In 2016, Rosalía performed to a crowd of a hundred people at the Tablao del Carmen, a flamenco specialized venue at the Poble Espanyol, in Barcelona. In the audience was Raül Refree, whom she invited to the show.[32] They began working on two albums together.[33] Rosalía signed with Universal Music later in 2016, and she relocated to California.[3] She went on to only release Los Ángeles.[34] The album talks about death in a dark way with aggressive guitar chords by Refree.[35] It presents reworks of flamenco classics receiving several accolades.[36] She was nominated for Best New Artist at the 18th Latin Grammy Awards. The album was released on 10 February 2017 through Universal Music and spawned two singles, "Catalina", released in October 2016, and "De Plata", released in August 2017. The album was very well received by critics. Jordi Bardají wrote on 1 November 2018 that the record was "one of the greatest 'sleepers' that Spanish sales lists have known in recent times." Los Ángeles reached its peak position of number nine on 11 November 2018 and has remained in the albums chart since its entry, having accumulated a total of 89 weeks. Los Ángeles won the "Album of the Year" award at the Time Out Awards and the Ruido de la Prensa Award for Best National Record, among others.[37] In 2017, RTVE contacted Rosalía to participate in the pre-selection to represent Spain in the 2017 Eurovision Song Contest, which she politely declined because of scheduling conflicts with the promotion of her debut record.[38][39]

Rosalía and Raül Refree embarked on a concert tour, Los Ángeles Tour, supporting their first studio album together. The tour began on 11 February 2017 in Granada and ended on 1 March 2018 at the Palau de la Música in Barcelona.[40] During the tour, in 2018, Spanish singer Bebe attended one of their concerts alongside Juanes, who became immediately obsessed with Rosalía and asked his manager Rebeca León to work with her.[41] She agreed to manage her as she felt like she was a "once in fifty years kind of artist".[42]

2018–2020: El Mal Querer and international recognition

The recording cycle for Rosalía's second studio album, El Mal Querer, began in early 2017 as her baccalaureate project, graduating from the Catalonia College of Music.[43] She personally chose to work alongside Spanish musician El Guincho and spawned its concept alongside friend Ferran Echegaray, who bet on the Romance of Flamenca to follow the album's storyline. Thus, every song on the album would be a chapter of the story narrated in the anonymous Occitan novel. Despite having no budget to produce the record as she was an independent artist working on a university project, Rosalía invested a lot of her own money, to the point of almost going bankrupt. However, she continued working on it, stating that "my goal was to find a way to explain this tradition that I'm obsessed with in the most personal way without fear and with risk. Before releasing the album I was in debt and had no guarantees that this would work but I had the hope that, since I was making it from my heart, whether it was a few or many, that those people that liked it, would like it for real".[44] The album was almost completely recorded at El Guincho's apartment in Barcelona with a computer, a microphone and a sound table. It would mix traditional flamenco with today's pop and urban music.

In May 2018, the singer announced the title of her upcoming album in a little homemade YouTube series.[45] J Balvin parallelly released his fifth studio album, Vibras, which featured Rosalía on the track "Brillo". Later that month, Rosalía released the album's lead single "Malamente". The single caught the attention of international personalities such as Kourtney Kardashian and Dua Lipa and numerous music critics.[46] In August, Rosalía was booked to perform at Madonna's 60th birthday bash but cancelled the gig after many logistic conflicts.[47] "Malamente" was promoted at several award shows like the 2018 MTV Europe Music Awards as well as the Latin Grammys. Its music video, directed by Canada, went viral on the Internet and was named Video of the Year by Pitchfork.[48] The song was nominated for five Latin Grammys, out of it won two, for Best Alternative Song and for Best Urban Fusion/Performance. "Malamente" is certified five times platinum in Spain for selling over 200,000 copies and is also platinum in the US. The following single, "Pienso en tu Mirá", was released on in July through Sony Music. Its music video also went viral on social media, with praise for its aesthetics and poetic symbolism.[49] Many Spanish portals were already talking about this as the "Rosalía phenomenon" or "hurricane Rosalía".[50] The song was nominated for Best Pop Song at the 2019 Latin Grammy awards. The third single, "Di Mi Nombre", released three days prior to the album, earned Rosalía her first number-one single in Spain.[51]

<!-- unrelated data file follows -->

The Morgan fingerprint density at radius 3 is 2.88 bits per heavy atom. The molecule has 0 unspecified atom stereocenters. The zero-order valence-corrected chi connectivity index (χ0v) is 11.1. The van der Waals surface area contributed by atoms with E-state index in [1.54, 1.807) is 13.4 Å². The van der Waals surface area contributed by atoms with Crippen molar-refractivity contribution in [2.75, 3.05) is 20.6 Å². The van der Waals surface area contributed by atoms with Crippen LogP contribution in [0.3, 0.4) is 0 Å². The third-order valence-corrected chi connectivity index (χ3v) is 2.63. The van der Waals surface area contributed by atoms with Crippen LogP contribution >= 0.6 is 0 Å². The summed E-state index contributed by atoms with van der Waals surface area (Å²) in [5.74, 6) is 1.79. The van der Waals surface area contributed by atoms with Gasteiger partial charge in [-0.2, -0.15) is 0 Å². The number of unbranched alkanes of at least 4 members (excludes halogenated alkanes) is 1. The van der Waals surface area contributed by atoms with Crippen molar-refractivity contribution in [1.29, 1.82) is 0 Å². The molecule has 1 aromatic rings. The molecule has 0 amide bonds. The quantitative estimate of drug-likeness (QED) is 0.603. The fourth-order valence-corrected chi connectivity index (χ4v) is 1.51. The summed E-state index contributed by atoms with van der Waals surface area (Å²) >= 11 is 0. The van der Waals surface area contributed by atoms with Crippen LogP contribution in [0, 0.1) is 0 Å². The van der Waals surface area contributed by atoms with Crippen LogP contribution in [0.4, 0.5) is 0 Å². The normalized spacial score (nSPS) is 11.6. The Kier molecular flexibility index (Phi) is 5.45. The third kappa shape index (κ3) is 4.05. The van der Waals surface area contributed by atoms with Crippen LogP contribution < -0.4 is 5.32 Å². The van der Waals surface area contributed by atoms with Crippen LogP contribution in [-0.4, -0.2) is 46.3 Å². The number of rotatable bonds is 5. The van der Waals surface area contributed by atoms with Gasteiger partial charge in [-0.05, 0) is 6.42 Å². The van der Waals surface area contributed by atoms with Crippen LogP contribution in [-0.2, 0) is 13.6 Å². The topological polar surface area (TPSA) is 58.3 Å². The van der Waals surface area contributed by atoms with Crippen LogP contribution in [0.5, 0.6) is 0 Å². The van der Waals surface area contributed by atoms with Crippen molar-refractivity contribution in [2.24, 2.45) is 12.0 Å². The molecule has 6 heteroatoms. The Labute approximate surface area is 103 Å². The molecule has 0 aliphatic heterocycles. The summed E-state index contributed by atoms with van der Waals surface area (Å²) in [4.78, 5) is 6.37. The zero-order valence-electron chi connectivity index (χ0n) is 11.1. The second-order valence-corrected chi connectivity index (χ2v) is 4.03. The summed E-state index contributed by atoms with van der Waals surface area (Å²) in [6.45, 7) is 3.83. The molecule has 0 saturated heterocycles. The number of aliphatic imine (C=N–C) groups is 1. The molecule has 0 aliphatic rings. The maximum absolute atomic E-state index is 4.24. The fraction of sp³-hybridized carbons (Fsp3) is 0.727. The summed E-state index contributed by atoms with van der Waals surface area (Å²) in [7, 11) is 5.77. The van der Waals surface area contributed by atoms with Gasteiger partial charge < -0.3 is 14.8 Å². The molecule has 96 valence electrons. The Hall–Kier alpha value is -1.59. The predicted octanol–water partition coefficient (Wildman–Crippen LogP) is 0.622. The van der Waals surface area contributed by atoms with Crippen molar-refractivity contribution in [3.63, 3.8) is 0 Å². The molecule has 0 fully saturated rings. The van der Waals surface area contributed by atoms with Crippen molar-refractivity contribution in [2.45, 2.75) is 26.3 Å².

El Mal Querer was released on 2 November 2018 and debuted at number two on the PROMUSICAE chart. It is presented as experimental and conceptual, revolving around a toxic heterosexual relationship, inspired by the anonymous 13th-century Occitan novel Flamenca.[52] It entered the charts in Belgium, Switzerland, Portugal, the Netherlands and the United States, where the album debuted at the top of the US Latin Pop Albums chart. El Mal Querer was universally acclaimed by music critics. Writing for The Guardian, head critic Alexis Petridis highly commended the album, giving it the highest rating and describing it as "the calling card of a unique new talent".[53] El Mal Querer was listed in over twenty album year-end and decade-end lists by publications such as Pitchfork, Billboard and The Guardian.[54][55] Rolling Stone listed it 315th on their 500 Greatest Albums of All Time list of 2020, making it the highest Spanish-language album in the list.[56][57] El Mal Querer was later nominated for several awards including four Latin Grammys, a Latin Billboard Music award, a Latin American Music award and a LOS40 Music award. It won the Latin Grammy awards for Album of the Year, Best Contemporary Pop Vocal Album, Best Engineered Album and Best Recording Package. Therefore, Rosalía became the first female recipient of the Latin Grammy Award for Album of the Year since Shakira in 2006.[58] It also won a Grammy Award for Best Latin Rock, Urban or Alternative Album.[59]